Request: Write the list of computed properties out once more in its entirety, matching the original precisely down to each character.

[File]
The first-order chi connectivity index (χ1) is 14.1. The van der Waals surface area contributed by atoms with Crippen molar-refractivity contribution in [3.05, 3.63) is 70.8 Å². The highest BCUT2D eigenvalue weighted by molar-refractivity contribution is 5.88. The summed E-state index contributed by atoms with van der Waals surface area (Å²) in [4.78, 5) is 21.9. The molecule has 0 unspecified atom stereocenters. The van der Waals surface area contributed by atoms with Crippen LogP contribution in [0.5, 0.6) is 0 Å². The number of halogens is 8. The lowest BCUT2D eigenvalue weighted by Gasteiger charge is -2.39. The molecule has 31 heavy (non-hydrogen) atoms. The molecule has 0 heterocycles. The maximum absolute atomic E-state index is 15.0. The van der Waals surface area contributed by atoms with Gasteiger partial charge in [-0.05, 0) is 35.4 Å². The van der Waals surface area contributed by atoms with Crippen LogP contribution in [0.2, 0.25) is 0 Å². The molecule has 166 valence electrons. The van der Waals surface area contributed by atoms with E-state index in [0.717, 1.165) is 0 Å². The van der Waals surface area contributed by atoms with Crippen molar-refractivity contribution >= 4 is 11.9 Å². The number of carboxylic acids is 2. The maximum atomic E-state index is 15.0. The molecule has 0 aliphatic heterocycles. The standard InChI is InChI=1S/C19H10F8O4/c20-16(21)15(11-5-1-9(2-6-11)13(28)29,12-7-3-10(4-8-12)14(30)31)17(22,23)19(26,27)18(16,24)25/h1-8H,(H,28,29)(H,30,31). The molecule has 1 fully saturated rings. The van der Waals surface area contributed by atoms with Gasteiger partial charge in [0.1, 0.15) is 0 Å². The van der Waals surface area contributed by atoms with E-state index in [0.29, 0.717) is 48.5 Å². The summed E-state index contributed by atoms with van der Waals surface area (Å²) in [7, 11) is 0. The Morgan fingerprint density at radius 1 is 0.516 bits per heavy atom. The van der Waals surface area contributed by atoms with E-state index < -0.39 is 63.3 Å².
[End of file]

The first-order chi connectivity index (χ1) is 14.1. The van der Waals surface area contributed by atoms with Crippen molar-refractivity contribution in [3.05, 3.63) is 70.8 Å². The highest BCUT2D eigenvalue weighted by molar-refractivity contribution is 5.88. The summed E-state index contributed by atoms with van der Waals surface area (Å²) in [4.78, 5) is 21.9. The molecule has 0 unspecified atom stereocenters. The van der Waals surface area contributed by atoms with Crippen LogP contribution in [0.5, 0.6) is 0 Å². The number of halogens is 8. The lowest BCUT2D eigenvalue weighted by Gasteiger charge is -2.39. The molecule has 31 heavy (non-hydrogen) atoms. The molecule has 0 heterocycles. The maximum absolute atomic E-state index is 15.0. The van der Waals surface area contributed by atoms with Gasteiger partial charge in [-0.05, 0) is 35.4 Å². The van der Waals surface area contributed by atoms with Crippen LogP contribution in [0.2, 0.25) is 0 Å². The molecule has 166 valence electrons. The van der Waals surface area contributed by atoms with E-state index in [0.717, 1.165) is 0 Å². The van der Waals surface area contributed by atoms with Crippen molar-refractivity contribution >= 4 is 11.9 Å². The number of carboxylic acids is 2. The maximum atomic E-state index is 15.0. The molecule has 0 aliphatic heterocycles. The standard InChI is InChI=1S/C19H10F8O4/c20-16(21)15(11-5-1-9(2-6-11)13(28)29,12-7-3-10(4-8-12)14(30)31)17(22,23)19(26,27)18(16,24)25/h1-8H,(H,28,29)(H,30,31). The molecule has 1 fully saturated rings. The van der Waals surface area contributed by atoms with Gasteiger partial charge in [0.1, 0.15) is 0 Å². The van der Waals surface area contributed by atoms with E-state index in [0.29, 0.717) is 48.5 Å². The summed E-state index contributed by atoms with van der Waals surface area (Å²) in [7, 11) is 0. The Morgan fingerprint density at radius 1 is 0.516 bits per heavy atom. The van der Waals surface area contributed by atoms with E-state index < -0.39 is 63.3 Å².